Following the theft of a package from his porch earlier in the year, Ryder decided to take action. “It had never happened to me before and I was a little frustrated,” he recalls. “I’d been doing some image classification work at the time, and figured this would be a great opportunity to build something to deter people from stealing packages from my porch.”
Armed with a Raspberry Pi 4, a security camera, and various other ingredients, he set about making something that certainly caused a stir in the neighbourhood, as his must-watch YouTube video demonstrates. “I built the project more for entertainment value than actual use (since I’ve only ever had one package stolen), but I consider it a success either way,” he tells us.
So, how does the alarm system work? Using a security camera pointed at Ryder’s door, images from the camera are pulled by his Raspberry Pi and processed by a custom machine learning model to detect if there is or isn’t a package.
“If a package has been taken unexpectedly, Raspberry Pi sends signals to a relay (via its GPIO pins) to activate a variety of alarms to entice the ‘thief’ to drop the package,” Ryder explains. Those surprises for thieves include a sprinkler, a loud truck horn, and a flour shower.
“This is definitely a great project if you’re looking to get your feet wet into machine learning – though I don’t recommend you implement the sprinkler, flour, or air horn components,” he says. “All the participants in my video were friends and neighbours of mine, and implementing the exact same setup for the public will likely get you into some sort of trouble,” he cautions. However, he does suggest that you can modify the project to send you an email when a package arrives, or has been taken unexpectedly, which may be a more prudent route to take!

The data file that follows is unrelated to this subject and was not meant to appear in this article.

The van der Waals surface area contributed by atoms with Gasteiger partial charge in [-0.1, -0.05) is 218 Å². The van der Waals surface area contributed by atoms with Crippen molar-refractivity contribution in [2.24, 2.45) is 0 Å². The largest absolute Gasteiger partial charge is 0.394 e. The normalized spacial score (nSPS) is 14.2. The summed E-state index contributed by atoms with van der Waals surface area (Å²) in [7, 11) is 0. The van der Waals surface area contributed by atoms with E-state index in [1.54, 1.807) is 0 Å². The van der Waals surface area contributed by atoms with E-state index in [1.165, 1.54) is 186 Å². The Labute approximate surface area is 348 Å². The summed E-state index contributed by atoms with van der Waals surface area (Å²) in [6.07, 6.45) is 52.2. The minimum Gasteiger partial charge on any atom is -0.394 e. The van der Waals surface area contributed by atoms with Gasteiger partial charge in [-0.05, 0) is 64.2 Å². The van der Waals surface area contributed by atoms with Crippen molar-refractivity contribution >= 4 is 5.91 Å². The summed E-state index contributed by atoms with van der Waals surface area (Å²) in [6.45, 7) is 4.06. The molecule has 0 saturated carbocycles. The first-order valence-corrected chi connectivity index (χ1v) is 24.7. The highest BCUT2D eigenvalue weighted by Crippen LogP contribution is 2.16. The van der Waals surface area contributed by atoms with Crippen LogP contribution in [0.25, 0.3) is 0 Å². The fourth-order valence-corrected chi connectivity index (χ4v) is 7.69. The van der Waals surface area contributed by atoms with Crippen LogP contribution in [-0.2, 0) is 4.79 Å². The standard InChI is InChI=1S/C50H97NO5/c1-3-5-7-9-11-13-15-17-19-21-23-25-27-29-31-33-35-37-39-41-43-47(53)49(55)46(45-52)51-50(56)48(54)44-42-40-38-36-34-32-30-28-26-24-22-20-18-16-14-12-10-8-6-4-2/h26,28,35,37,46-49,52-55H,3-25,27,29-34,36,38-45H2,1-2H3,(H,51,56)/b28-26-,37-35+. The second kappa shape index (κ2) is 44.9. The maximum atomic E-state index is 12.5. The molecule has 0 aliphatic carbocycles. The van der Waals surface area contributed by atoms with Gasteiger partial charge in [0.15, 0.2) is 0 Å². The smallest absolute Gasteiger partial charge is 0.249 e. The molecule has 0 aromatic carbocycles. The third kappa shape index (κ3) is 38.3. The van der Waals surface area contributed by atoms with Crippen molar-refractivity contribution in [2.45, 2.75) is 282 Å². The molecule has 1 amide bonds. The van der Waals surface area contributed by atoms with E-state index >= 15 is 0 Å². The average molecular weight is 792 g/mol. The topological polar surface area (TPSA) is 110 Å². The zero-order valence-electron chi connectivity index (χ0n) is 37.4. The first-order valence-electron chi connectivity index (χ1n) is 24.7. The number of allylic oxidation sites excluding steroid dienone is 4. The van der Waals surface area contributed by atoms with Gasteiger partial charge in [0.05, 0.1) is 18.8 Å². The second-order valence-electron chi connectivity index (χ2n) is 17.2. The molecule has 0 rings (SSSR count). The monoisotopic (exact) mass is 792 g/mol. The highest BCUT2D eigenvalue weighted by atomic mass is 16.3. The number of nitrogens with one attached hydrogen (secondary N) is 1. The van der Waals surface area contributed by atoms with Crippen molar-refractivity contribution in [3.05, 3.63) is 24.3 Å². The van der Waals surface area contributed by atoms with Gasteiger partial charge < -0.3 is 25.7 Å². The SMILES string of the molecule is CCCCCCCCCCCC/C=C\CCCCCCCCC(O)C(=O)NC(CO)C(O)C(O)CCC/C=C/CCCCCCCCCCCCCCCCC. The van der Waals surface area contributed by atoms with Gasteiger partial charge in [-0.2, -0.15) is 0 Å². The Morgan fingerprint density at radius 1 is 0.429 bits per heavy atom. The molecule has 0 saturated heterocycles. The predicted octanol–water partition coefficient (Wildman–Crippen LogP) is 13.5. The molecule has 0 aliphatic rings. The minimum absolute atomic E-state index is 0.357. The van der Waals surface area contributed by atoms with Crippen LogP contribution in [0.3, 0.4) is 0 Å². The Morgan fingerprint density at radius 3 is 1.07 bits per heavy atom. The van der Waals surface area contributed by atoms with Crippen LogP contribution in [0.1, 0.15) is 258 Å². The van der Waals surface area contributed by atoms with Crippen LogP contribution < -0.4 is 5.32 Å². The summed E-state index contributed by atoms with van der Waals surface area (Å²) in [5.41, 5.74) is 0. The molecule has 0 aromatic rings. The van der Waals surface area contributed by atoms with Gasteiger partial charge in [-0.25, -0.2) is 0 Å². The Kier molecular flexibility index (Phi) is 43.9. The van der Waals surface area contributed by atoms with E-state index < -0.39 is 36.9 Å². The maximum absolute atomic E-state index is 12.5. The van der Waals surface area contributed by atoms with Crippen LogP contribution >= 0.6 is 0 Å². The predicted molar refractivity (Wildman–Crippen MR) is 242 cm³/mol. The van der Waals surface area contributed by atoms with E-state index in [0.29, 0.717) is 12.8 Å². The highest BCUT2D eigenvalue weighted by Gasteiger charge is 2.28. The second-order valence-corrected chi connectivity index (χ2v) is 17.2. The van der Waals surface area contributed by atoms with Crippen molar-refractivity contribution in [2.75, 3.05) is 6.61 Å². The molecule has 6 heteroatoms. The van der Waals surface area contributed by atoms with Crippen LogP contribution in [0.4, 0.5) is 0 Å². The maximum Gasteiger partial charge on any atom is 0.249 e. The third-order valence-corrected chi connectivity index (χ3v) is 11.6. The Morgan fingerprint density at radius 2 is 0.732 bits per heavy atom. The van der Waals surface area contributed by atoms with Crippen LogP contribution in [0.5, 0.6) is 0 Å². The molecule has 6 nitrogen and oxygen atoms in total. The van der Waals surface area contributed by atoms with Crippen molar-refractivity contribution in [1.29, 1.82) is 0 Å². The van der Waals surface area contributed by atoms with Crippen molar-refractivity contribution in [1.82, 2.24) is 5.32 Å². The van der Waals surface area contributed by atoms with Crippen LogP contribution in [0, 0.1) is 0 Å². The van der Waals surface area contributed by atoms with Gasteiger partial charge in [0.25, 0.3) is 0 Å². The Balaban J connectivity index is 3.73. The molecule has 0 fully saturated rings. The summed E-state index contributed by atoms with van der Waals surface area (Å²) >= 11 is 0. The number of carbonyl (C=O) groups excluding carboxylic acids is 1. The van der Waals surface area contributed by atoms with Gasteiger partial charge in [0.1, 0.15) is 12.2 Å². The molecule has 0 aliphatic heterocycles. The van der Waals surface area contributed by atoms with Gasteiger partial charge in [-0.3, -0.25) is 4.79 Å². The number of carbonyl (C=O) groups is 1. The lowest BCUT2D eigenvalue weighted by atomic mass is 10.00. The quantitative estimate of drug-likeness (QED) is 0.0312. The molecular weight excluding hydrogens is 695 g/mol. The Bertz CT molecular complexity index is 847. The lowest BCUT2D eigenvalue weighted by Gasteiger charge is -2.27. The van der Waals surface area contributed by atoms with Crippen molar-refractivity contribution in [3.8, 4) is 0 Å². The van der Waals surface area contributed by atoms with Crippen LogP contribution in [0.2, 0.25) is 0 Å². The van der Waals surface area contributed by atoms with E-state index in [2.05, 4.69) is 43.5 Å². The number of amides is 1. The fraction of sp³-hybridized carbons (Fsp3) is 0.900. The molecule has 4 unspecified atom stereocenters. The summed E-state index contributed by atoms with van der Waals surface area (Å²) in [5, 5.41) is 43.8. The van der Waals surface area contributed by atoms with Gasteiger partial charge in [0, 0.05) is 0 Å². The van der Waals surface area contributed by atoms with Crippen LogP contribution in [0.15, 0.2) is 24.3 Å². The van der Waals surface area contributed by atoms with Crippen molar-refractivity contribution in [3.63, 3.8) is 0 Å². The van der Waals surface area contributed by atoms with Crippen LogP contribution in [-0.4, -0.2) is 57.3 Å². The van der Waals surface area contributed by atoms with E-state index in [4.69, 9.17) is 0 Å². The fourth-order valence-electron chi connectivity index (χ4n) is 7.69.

Averting a cat-astrophe
Computer vision is central to Ryder’s project, and he used Google Cloud AutoML to train the machine learning model. “I wanted something to include in my video that was easiest for those getting started with machine learning to use,” he reveals. “Training a model yourself can be quite intimidating.”
It wasn’t plain sailing to get this system working as he wanted. Ryder originally had all alarms and sprinklers go off at the same time, but decided to move them to separate threads with separate timings in order to best soak his very obliging friends and neighbours. “The model [is] great at detecting whether there is or is not a package,” he says “but it also sometimes recognises my cats as packages!” He also sensibly trained the system to disarm when he arrived to pick up his parcels.
Many co-operative friends and neighbours have embraced his undertaking, “though I did buy my neighbours a few boxes of chocolate afterwards to say sorry for the noise”, Ryder admits. For the time being, he has dismantled this project, “since I don’t really have the need for it, but I’m brainstorming some version two ideas – one of which involves a net.” Any future front-step felons may be in for a shock!